Welcome to the Transgender portal
people have a gender identity
or gender expression
that differs from their sex assigned at birth
. Some transgender people who desire medical assistance to transition
from one sex to another identify as transsexual
– often shortened as trans
– is also an umbrella term: in addition to including people whose gender identity is the opposite of their assigned sex (trans men
and trans women
), it may include people who are not exclusively masculine or feminine (people who are non-binary or genderqueer
, including bigender
, genderfluid, or agender). Other definitions of transgender
also include people who belong to a third gender
, or else conceptualize transgender people as
a third gender. The term transgender
may be defined very broadly to include cross-dressers
Being transgender is independent of sexual orientation: transgender people may identify as heterosexual, homosexual, bisexual, asexual, or may decline to label their sexual orientation. The term transgender is also distinguished from intersex, a term that describes people born with physical sex characteristics "that do not fit typical binary notions of male or female bodies". The opposite of transgender is cisgender, which describes persons whose gender identity or expression matches their assigned sex.
The degree to which individuals feel genuine, authentic, and comfortable within their external appearance and accept their genuine identity has been called transgender congruence. Many transgender people experience gender dysphoria, and some seek medical treatments such as hormone replacement therapy, sex reassignment surgery, or psychotherapy. Not all transgender people desire these treatments, and some cannot undergo them for financial or medical reasons.
Many transgender people face discrimination in the workplace and in accessing public accommodations and healthcare. In many places, they are not legally protected from discrimination.
Gender dysphoria (GD) is the distress a person feels due to their birth-assigned sex and gender not matching their gender identity. People who experience gender dysphoria are typically transgender. Evidence from studies of twins suggests that gender dysphoria not only has psychological causes, but may have biological causes as well.
The diagnostic label gender identity disorder (GID) was used by the DSM until its reclassification as gender dysphoria in 2013, with the release of the DSM-5. The diagnosis was reclassified to better align it with medical understanding of the condition and to remove the stigma associated with the term disorder. The American Psychiatric Association, publisher of the DSM-5, stated that gender nonconformity is not the same thing as gender dysphoria, and that "gender nonconformity is not in itself a mental disorder. The critical element of gender dysphoria is the presence of clinically significant distress associated with the condition." Some transgender people and researchers support declassification of the condition because they say the diagnosis pathologizes gender variance and reinforces the binary model of gender.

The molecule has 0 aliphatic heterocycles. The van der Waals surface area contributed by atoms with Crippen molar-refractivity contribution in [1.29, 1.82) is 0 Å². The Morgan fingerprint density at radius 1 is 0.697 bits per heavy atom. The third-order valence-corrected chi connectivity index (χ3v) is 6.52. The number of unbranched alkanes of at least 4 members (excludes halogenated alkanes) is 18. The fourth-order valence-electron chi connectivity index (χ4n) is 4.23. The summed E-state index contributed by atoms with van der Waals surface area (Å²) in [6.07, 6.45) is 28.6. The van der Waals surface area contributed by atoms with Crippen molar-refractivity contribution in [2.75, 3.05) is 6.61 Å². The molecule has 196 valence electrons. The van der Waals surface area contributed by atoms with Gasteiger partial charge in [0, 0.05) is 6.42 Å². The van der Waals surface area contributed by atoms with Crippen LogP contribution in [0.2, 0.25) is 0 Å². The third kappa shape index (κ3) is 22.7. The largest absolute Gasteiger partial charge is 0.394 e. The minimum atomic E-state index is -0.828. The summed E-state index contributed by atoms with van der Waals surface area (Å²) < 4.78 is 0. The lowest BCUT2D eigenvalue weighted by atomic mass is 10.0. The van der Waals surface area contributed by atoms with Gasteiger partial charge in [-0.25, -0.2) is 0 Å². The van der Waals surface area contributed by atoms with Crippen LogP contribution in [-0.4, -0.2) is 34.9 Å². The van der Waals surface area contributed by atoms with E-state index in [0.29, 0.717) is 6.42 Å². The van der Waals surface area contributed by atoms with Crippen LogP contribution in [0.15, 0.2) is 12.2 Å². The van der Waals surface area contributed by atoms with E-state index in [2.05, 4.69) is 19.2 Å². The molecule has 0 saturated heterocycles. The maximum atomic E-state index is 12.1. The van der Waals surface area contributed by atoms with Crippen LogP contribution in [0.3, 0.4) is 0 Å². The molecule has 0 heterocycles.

Did you know...
I always enjoyed doing transgender songs.
This month's birthdays
- 4 – Mina Caputo (1973), American singer
- 12 – Brandon Teena (1972–1993), American trans man murder victim
- 17 – Chelsea Manning (1987), American activist and whistleblower
- 19 – King Princess (1998), American genderqueer singer-songwriter
- 20 – Bell Nuntita (1983), Thai actress, singer
- 22 – Sandra Forgues (1969), French canoeist, olympic medalist, transgender woman
- 25 – Mianne Bagger (1966), Danish golfer
- 28 – Lili Elbe (1882–1931), Danish transgender artist
- 28 – Lilly Wachowski (1967), American director, writer, producer
- 29 – Billy Tipton (1914–1989), American musician and bandleader
- 31 – Diana Sacayán (1975–2015), Argentinian transgender rights activist
Jenny Bailey was the civic leader of Cambridge City Council in Cambridge, England. Bailey served her mayoral term from 2007-2008. Bailey became a member of the city council in 2002, when she was elected to represent the suburb of East Chesterton within Cambridge. She served the council continuously from 2002-2007, rising the ranks until she was chosen to become mayor in 2007. Prior to her appointment as full mayor, she acted as a deputy in 2006.
She was the first transgender mayor in the United Kingdom, with Varsity, the eldest of Cambridge University's newspapers, suggesting even the world. However, Bailey was keen to play down the significance of this, saying, "I don't want to let it define me."
CeCe McDonald speaks at the 2015 Transgender Day of Remembrance in San Francisco.
Ian Harvie, an American comedian and openly transgender man.
Trans March "Existrans" 2017
A symbol used to represent transfeminism.
Laws concerning gender identity-expression by country or territory. Purple regions allow legal gender change, red regions have no legal gender change and the status in grey regions is unknown or ambiguous. Light purple regions require surgery to change gender and dark purple regions do not require surgery.
Jogappa is a transgender community in South India. They are traditional folk singers and dancers.
Camille Cabral, a French transgender activist at a demonstration for transgender people in Paris, October 1, 2005
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